A lamington not worth the wait

This Sunday I happened upon a modest-looking bakery in Holland Park. It seemed to be attracting a steady stream of locals, which I thought a good sign. There were two people in front of me at the counter, so I lined up for my lamington. After five long minutes, I felt like it was taking just a little too long. Then I was faced with the inevitable dilemma, I had already waited this long, invested my precious time, I simply had to wait it out. I did my best, smiling at the customer in front of me who kept turning to look at me apologetically. After an interminable wait it was finally my turn. I stepped forward to be greeted with a very surly “yes?” Had I stepped into someone’s private dining room, rather than into a bakery? Even the affable customer before me had failed to raise a smile from this woman with his friendly banter. In her defense perhaps she was having a bad day, or maybe she had just eaten a lemon, or something else incredibly sour. In any case, she did deign to trade me a lamington for my $2.50.

I loved the look of this lamington, the shape reminded me of a cliff. Geometric qualities aside, there was not much else to love about this lamington. If our Brumby’s lamingtons tasted like they had been left out in the rain, this lamington tasted like it had been left out in the desert…for a week. It was dry, oh so dry! It had the same consistency and dryness of a kitchen sponge before it hits water. This was a shame because the overall taste was quite nice if eaten with a sip of tea to rehydrate the sponge.

The Holland Place Bakery lamington also featured an abundance of coconut. So much that I used the excess to create shapes on the table, kind of like a coconut Etch a Sketch.

There’s not much more to say about this lamington. One side was slightly less dried out than the other, so I ate that half and threw the other half of the sponge to the birds. They didn’t eat it though. I don’t blame them.

Maybe I should have gone with Holland Park Hot Bread on the opposite side of the road.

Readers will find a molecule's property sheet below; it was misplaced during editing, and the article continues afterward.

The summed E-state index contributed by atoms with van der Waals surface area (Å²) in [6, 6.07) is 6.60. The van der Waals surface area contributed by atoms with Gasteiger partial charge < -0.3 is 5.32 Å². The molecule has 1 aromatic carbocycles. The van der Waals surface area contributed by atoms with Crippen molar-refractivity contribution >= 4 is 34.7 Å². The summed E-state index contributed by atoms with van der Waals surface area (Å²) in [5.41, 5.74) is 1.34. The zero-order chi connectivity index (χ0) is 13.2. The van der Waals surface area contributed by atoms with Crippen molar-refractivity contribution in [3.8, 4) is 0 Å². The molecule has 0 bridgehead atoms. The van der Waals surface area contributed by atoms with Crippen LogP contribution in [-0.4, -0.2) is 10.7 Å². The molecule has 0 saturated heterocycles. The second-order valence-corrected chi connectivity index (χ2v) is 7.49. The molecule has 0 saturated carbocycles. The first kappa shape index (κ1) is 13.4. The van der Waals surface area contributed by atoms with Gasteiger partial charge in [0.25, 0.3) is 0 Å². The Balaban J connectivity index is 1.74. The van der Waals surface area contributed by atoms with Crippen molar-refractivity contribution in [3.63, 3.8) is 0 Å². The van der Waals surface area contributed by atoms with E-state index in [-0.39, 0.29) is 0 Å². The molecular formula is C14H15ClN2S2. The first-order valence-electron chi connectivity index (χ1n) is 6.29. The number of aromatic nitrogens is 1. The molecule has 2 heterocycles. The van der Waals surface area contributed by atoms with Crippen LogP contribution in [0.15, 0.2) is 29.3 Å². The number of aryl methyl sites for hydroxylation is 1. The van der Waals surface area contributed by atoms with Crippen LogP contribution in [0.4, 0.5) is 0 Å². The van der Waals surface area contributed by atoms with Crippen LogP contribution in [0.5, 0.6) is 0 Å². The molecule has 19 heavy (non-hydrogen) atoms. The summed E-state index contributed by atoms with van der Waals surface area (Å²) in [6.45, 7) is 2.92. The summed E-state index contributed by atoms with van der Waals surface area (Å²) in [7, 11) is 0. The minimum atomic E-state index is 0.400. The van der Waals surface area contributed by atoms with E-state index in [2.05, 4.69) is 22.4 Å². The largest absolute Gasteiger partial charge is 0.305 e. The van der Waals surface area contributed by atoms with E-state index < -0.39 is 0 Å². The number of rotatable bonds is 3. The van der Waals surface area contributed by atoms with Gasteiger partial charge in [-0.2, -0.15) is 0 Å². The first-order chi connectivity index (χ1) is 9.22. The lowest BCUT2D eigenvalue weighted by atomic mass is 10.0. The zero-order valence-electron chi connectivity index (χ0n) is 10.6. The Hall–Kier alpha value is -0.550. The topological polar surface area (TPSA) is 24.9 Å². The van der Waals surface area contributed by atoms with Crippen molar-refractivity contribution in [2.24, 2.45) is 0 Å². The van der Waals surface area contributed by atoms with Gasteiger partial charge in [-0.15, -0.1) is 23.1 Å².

The Verdict: 5.6

Holland Place Bakery | 926-928, Logan Rd, Holland Park

$2.50 per lamington

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A cheap and cheerful lamington

When the friendly lady behind the counter requested “$1.70 please,” I replied, “excuse me?” Yes, this lamington was just $1.70. With pricing straight out of the nineties, how could you go wrong at Ashgrove’s Golden King Bakery.

Sitting down to survey my low-cost lamington that afternoon, I began to think it was a little too square for my liking. Should lamingtons be quite so brick-like, I wondered. Was this lamington too cheap? I sliced it in two to reveal a firm, dense sponge and I was pleasantly surprised when I took my first bite. The icing was set, rather than sticky, and the cake was a little closer to butter cake than sponge cake. I would have liked a lighter sponge, but the slightly heavier cake was nicely offset by the firmer icing.

On the whole, this was a lamington I really enjoyed. With a cup of Earl Grey and a novel, I felt entirely satisfied. It was also a generous size, and, at the budget price of $1.70 it might be Brisbane’s cheapest lamington.

On another note, I am just now realising that a blog about lamingtons is not a very visually appealing thing. Perhaps we’ll have to resort to eating some pink lamingtons for the sake of some colour. But I do detest pink lamingtons.

The Verdict: 7.2

Golden King Bakery | 239 Waterworks Rd, Ashgrove